How The Chargers Can Build The Next Super Bowl Team

Top Shots 2021: Best of Derwin James

How The Chargers Can Build The Next Super Bowl Team

The end of the 2021 NFL season is upon us, unfortunately for all of us football junkies who eat, sleep, and breathe everything related to the sport. For teams that made the playoffs, and advanced in the playoffs, the sting is likely too fresh to really dive into all the offseason content. For the Los Angeles Chargers, who watched the playoffs on their couches, the offseason is in full swing.

With the week off in between the conference championships and the Super Bowl, many media pundits turn the conversation towards examining the team-building processes for both of the participants and looking at how they got there. The conversation around teams who are not participating in the big game is focused on how they can catch the teams that are. Recently, Chargers Head Coach Brandon Staley talked with Bally Sports’ Michael Silver about their season. Staley expressed his disappointment about the way the season unfolded, but also expressed a sentiment of optimism toward the future: “Because there’s that feeling of emptiness and that fire at the same time. You can’t look back. Everything’s about what’s in front of you. But to (watch the AFC championship game) and know that you beat both of those teams, I think it shows you, ‘Hey, we’re coming.’”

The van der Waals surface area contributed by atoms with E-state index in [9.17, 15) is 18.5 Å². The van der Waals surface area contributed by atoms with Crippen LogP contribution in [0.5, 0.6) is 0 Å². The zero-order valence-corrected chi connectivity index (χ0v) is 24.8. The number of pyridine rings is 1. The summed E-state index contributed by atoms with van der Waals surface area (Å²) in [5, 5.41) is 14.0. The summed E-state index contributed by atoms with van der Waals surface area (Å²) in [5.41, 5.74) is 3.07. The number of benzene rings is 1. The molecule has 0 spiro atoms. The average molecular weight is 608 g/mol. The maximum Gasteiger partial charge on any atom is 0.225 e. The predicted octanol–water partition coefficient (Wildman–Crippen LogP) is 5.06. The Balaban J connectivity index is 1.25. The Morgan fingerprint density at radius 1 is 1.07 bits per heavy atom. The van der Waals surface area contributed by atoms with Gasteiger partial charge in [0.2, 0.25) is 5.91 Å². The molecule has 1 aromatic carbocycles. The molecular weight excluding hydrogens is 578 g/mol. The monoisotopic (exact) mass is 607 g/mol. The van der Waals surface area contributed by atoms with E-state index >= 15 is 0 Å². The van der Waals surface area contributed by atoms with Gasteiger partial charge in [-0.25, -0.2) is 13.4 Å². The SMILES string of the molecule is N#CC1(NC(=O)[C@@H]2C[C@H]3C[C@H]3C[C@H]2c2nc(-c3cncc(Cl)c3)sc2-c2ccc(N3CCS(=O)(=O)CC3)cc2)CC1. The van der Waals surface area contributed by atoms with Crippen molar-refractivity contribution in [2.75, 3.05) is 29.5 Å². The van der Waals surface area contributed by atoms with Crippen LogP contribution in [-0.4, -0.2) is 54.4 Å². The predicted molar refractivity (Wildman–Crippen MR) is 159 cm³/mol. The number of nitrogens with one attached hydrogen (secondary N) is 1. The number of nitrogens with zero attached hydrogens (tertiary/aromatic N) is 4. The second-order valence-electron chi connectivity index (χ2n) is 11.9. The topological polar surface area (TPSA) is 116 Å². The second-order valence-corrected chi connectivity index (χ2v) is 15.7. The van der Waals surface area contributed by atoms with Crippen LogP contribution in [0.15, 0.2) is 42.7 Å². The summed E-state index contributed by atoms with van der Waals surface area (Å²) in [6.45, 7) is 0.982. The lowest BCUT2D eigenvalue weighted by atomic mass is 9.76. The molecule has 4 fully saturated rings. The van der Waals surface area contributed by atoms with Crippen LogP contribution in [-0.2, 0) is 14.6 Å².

Today, I wanted to hone that in specifically to lessons the Chargers can take from both of these teams in order to ensure that they best take advantage of their current team-building window. 

Lesson One: Support Your Stars

Each of the three teams in question has star players. Everyone knows that stars win championships. The Rams have Matthew Stafford, Aaron Donald, Jalen Ramsey, Cooper Kupp, Von Miller, and Andrew Whitworth. The Bengals have Joe Burrow, Ja’Marr Chase, Joe Mixon, Trey Hendrickson, Jessie Bates, and Tee HigginsThe Chargers have this box checked as well with Justin Herbert, Derwin James, Joey Bosa, Austin Ekeler, Rashawn Slater, and Corey Linsley. You can throw Keenan Allen and Mike Williams in that conversation too.

To me, the thing people miss about the Rams, in particular, is what they do to support their stars. Everyone wants to focus on the Rams trading for star players, but the way they support their stars is their greatest strength in my opinion. That is the biggest difference between them and the Chargers. That’s why they are playing in the big game this weekend, because of their depth.